As we transform our networks and security and move our security controls to the cloud, we must assess how we think about forecasting and budgeting. Securing a user (I much prefer to refer to users as employees) in our environment is an expense typically assessed for each budgetary year. If we have 20,000 employees, it’s obvious that it’s going to be more expensive and require more resources than securing 2,000 employees. The issue with organisations is that they cannot accurately predict what their employee count will look like in the 3-5 years ahead. The challenge is mergers and acquisitions (M&A), a change agent that occurs for most organisations that will shake up any IT and security strategy.  With M&A, predicting onboarding costs usually involves thinking about new hardware or even replacement hardware to scale to the organisation’s new requirements. These types of challenges can take months to plan for and apply, and will typically slow an organisation down at a critical time.  However, as organisations embrace and use the cloud, we can systematically use the flexible benefits of the cloud to scale when necessary without compromise. Adding another 5,000 employees to a cloud-based Next Gen Secure Web Gateway (NG SWG) is as simple as updating the license. No new hardware, no shipping hardware to new locations, no racking and stacking, and procuring cabinet space.  This flexibility outside of the legacy bounds of IT should not be underestimated.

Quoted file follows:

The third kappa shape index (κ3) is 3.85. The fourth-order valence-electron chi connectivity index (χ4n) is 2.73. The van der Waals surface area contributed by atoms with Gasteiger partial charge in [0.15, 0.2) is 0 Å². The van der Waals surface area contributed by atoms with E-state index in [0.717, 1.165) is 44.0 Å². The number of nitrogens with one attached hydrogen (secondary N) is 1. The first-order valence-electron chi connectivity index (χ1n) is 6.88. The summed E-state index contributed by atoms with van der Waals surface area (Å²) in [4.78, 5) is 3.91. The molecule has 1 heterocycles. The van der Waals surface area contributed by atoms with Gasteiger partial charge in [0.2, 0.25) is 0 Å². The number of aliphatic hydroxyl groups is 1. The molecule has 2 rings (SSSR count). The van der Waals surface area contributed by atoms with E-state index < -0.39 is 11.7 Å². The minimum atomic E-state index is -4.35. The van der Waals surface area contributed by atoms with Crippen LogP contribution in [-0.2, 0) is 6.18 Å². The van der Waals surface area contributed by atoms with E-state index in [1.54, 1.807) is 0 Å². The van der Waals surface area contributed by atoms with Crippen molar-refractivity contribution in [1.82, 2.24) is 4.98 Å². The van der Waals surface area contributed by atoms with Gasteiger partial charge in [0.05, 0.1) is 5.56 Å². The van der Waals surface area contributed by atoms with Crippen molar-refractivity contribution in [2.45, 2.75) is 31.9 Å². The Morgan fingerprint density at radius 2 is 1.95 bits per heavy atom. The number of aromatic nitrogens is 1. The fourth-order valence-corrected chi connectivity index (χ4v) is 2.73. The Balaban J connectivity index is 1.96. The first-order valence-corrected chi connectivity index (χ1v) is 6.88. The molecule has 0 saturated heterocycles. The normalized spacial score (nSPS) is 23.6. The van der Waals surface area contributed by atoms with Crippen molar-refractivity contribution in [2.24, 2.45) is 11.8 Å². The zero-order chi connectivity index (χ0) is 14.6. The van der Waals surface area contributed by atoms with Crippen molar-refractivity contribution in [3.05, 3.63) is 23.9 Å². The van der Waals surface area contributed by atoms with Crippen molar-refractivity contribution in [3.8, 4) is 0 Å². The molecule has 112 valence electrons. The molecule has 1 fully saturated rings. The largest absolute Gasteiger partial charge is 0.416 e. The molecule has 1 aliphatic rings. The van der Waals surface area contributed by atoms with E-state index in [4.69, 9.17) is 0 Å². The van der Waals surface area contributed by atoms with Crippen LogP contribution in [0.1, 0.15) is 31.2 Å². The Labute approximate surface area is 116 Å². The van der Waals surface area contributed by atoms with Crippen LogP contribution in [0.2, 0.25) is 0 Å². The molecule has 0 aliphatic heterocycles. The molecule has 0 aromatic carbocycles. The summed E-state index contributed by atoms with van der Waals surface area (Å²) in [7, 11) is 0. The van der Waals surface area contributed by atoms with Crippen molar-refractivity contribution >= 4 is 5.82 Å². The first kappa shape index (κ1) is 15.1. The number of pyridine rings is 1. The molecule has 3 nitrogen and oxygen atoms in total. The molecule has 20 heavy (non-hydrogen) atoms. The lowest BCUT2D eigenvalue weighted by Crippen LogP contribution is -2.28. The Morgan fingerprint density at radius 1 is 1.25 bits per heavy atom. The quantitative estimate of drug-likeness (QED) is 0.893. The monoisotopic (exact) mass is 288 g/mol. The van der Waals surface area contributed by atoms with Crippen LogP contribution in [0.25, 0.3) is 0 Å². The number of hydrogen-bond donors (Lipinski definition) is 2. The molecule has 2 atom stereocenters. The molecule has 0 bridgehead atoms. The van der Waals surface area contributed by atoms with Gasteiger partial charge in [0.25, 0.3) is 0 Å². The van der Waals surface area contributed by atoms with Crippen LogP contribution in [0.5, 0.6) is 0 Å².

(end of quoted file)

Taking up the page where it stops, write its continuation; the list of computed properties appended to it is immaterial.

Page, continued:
As we have now overcome some of the more difficult challenges of the past and simplified onboarding, we need to think about other opportunities to consolidate. I think we can all agree that the average organisation has acquired many technologies and solutions over the years that are ready for replacement in a cloud-first world. The first statement I hear from most CISOs when discussing security transformation is, “I need to consolidate.” Consolidation of technologies is not an easy task but it can be made easier by using concepts such as Secure Access Service Edge (SASE) to identify what key capabilities are required to support the organisation’s future ecosystem. A staple for most organisations’ future architecture is the focus on the following, ideally on as few platforms as possible with API integrations and a fast and performant global network to provide access to business applications and infrastructure.

  • Identity & Zero Trust Network Access (IAM & ZTNA)
  • Web & Cloud Security Cloud/Gateway (SWG & CASB)
  • Data Protection (Data Classification & DLP)
  • Threat Protection (Anti-Malware, Sandboxing, Browser Isolation)
  • Endpoint Protection (NG-AV, EDR)
  • Automation & Orchestration (SIEM & SOAR)

As we assess cost reduction and this new concept model, we must continue to ensure we see value, benefit, and overall risk reduction to our organisations whilst providing the best connectivity and flexibility to our workforce.  After all, a security budget should always be appropriate to the risk appetite of the organisation.

Business value, benefit, and risk reduction